Circuit includes a selection of recent, computer-generated weaves or ‘woven digital graphics’, as Johannesson identifies them. These regenerate material from the Digital Theatre and feature early incarnations of her authorship: world maps, palm trees, propagandistic slogans, self-portraits, cultural iconography and pixellated textures. These textiles reinvigorate Johannesson’s understanding of the computer as resonant with a history of weaving, such as the first punch card-operated mechanical looms of the eighteenth century. This correlation is realised formally, with the format of the textiles translated directly from the number of pixels that compose the original digital files. Echoing her early tapestries from the 1970s, Johannesson’s textiles appear as forerunners of a type of pithy communication which has since become ubiquitous within the digital realm. Her use of the weave, meanwhile, underscores the loom as a transcultural mode of programmed manufacturing that spans modernity. By placing ancient civilisational crafts in dialogue with emerging technologies, Johannesson unravels the false binary between manual and digital production while realising a mode of image-making entirely her own.
Charlotte Johannesson (b. 1943, Malmö, Sweden) lives and works in Skanör, Sweden. Her practice involves working with both the craft technology of the loom and the digital technology of computer programming, exploring their formal and conceptual connections. Trained as a weaver, Johannesson began creating tapestries as art in the 1970s, work that often satirised mainstream politics. In 1978, funded by The National Swedish Board for Technology and Development, she established the Digital Theatre with her partner, Sture Johannesson, in Malmö, Sweden. As Scandinavia’s first digital arts laboratory, the Digital Theatre functioned as an independent platform for both research and artistic projects and has been described as one of the most advanced Apple systems of its time, consisting of seven computers, printers, monitors and synthesisers. From these early experiments across textile and technology, Johannesson’s practice has developed to encompass a range of media including: weaving, painting, digital print and digital slideshows. Across these media, Johannesson continues to challenge the conditions of image- making and to enhance the synchronicity between material and digital production.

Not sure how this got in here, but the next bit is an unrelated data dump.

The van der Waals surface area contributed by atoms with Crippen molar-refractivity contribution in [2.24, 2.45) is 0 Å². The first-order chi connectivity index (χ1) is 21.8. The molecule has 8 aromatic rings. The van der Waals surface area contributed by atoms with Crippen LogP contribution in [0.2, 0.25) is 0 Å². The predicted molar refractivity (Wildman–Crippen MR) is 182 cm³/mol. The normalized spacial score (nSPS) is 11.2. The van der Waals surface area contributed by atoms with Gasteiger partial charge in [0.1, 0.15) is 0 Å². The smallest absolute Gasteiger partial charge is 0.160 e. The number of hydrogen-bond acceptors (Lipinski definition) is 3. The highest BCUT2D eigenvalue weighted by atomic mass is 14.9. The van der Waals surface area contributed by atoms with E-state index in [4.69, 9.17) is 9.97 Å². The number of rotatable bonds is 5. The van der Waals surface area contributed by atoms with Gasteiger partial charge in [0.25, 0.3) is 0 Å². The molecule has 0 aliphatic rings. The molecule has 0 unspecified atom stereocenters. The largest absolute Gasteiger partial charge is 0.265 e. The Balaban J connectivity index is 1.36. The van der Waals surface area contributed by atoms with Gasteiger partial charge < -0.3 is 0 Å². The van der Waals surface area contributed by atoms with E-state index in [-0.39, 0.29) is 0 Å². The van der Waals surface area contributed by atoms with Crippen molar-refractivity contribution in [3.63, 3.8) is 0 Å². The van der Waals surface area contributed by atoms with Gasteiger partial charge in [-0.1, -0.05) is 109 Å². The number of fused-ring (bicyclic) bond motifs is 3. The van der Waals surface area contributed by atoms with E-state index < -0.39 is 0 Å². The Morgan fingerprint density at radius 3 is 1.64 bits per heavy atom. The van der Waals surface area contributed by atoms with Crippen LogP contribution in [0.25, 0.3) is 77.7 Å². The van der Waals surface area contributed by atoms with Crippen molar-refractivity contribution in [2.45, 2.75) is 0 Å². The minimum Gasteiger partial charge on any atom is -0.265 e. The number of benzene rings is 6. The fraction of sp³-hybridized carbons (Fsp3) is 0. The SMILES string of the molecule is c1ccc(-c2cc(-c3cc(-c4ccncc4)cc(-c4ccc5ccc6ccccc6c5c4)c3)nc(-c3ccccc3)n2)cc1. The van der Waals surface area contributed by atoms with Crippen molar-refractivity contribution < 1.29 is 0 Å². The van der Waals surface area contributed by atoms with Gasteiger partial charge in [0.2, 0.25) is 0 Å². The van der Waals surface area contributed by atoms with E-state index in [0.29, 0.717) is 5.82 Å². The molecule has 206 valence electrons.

A survey exhibition of Johannesson’s work, Take Me to Another World, opened at Museo Reina Sofía, Madrid, 2021, curated by Mats Stjernstedt and Lars Bang Larsen. In February 2023, Johannesson will present a major monographic exhibition at Nottingham Contemporary. Johannesson’s work has been exhibited internationally, including The 59th International Art Exhibition of La Biennale di Venezia, The Milk of Dreams, Venice, Italy; HEM (HOME), Malmö Konstmuseum, Malmö, Sweden; Unweaving the binary code — Hannah Ryggen Triennale, Kunsthall Trondheim, Trondheim, Norway (all 2022); Our Silver City, 2094, Nottingham Contemporary, UK (2021); The Blazing World, S|2 Gallery, Sotheby’s, London (2019); Mud Muses, Moderna Museet, Stockholm (2019); Still I Rise: Feminisms, Gender, Resistance, Act 2, De La Warr Pavilion, Bexhill on Sea, UK (2019); pressure | imprint, Malmö Konsthall, Sweden (2018); Nordic Pavilion, Venice Biennale (2017); 32nd São Paulo Biennale (2016); Textila Undertexter, Marabouparken Konsthall, Sweden (2016); The Society without Qualities, Tensta Konsthall, Spånga, Sweden (2013); Forms of Resistance, Van Abbemuseum, Eindhoven, Netherlands (2007); and Pyramid of Mars, Barbican Centre, London, and Fruitmarket Gallery, Edinburgh, and Trapholt Museum, Kolding, Denmark (2000).
Charlotte Johannesson, Untitled, 1981-1985 (detail). Digital computer graphics (slide show of 17 images). Dimensions variable © Charlotte Johannesson. Image courtesy the artist and Hollybush Gardens, London